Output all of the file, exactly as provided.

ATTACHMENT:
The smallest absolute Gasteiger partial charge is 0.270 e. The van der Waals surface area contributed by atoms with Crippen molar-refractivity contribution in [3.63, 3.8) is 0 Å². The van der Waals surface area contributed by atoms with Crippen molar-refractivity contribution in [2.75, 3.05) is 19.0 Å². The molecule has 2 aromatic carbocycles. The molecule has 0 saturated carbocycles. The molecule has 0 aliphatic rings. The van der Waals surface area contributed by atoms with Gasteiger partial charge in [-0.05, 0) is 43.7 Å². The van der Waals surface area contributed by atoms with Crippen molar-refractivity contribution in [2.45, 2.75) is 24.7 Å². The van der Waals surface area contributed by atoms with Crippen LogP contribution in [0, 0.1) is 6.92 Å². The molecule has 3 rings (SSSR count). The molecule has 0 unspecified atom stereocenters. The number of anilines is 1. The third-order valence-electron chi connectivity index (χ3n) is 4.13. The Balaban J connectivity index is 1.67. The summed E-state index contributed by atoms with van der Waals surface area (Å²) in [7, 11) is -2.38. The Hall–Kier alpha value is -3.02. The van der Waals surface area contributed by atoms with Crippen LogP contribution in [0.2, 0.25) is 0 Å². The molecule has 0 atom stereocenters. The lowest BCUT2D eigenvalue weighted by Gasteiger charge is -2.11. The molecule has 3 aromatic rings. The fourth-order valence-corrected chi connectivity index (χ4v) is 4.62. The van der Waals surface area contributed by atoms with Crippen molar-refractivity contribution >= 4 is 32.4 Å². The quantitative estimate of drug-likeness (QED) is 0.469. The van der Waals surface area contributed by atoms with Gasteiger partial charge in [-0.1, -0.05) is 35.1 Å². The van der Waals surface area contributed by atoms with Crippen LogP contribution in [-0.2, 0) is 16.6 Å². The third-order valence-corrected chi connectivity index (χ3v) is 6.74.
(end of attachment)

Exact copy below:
The smallest absolute Gasteiger partial charge is 0.270 e. The van der Waals surface area contributed by atoms with Crippen molar-refractivity contribution in [3.63, 3.8) is 0 Å². The van der Waals surface area contributed by atoms with Crippen molar-refractivity contribution in [2.75, 3.05) is 19.0 Å². The molecule has 2 aromatic carbocycles. The molecule has 0 saturated carbocycles. The molecule has 0 aliphatic rings. The van der Waals surface area contributed by atoms with Gasteiger partial charge in [-0.05, 0) is 43.7 Å². The van der Waals surface area contributed by atoms with Crippen molar-refractivity contribution in [2.45, 2.75) is 24.7 Å². The van der Waals surface area contributed by atoms with Crippen LogP contribution in [0, 0.1) is 6.92 Å². The molecule has 3 rings (SSSR count). The molecule has 0 unspecified atom stereocenters. The number of anilines is 1. The third-order valence-electron chi connectivity index (χ3n) is 4.13. The Balaban J connectivity index is 1.67. The summed E-state index contributed by atoms with van der Waals surface area (Å²) in [7, 11) is -2.38. The Hall–Kier alpha value is -3.02. The van der Waals surface area contributed by atoms with Crippen LogP contribution in [0.2, 0.25) is 0 Å². The molecule has 0 atom stereocenters. The lowest BCUT2D eigenvalue weighted by Gasteiger charge is -2.11. The molecule has 3 aromatic rings. The fourth-order valence-corrected chi connectivity index (χ4v) is 4.62. The van der Waals surface area contributed by atoms with Crippen molar-refractivity contribution >= 4 is 32.4 Å². The quantitative estimate of drug-likeness (QED) is 0.469. The van der Waals surface area contributed by atoms with Gasteiger partial charge in [-0.1, -0.05) is 35.1 Å². The van der Waals surface area contributed by atoms with Crippen LogP contribution in [-0.2, 0) is 16.6 Å². The third-order valence-corrected chi connectivity index (χ3v) is 6.74.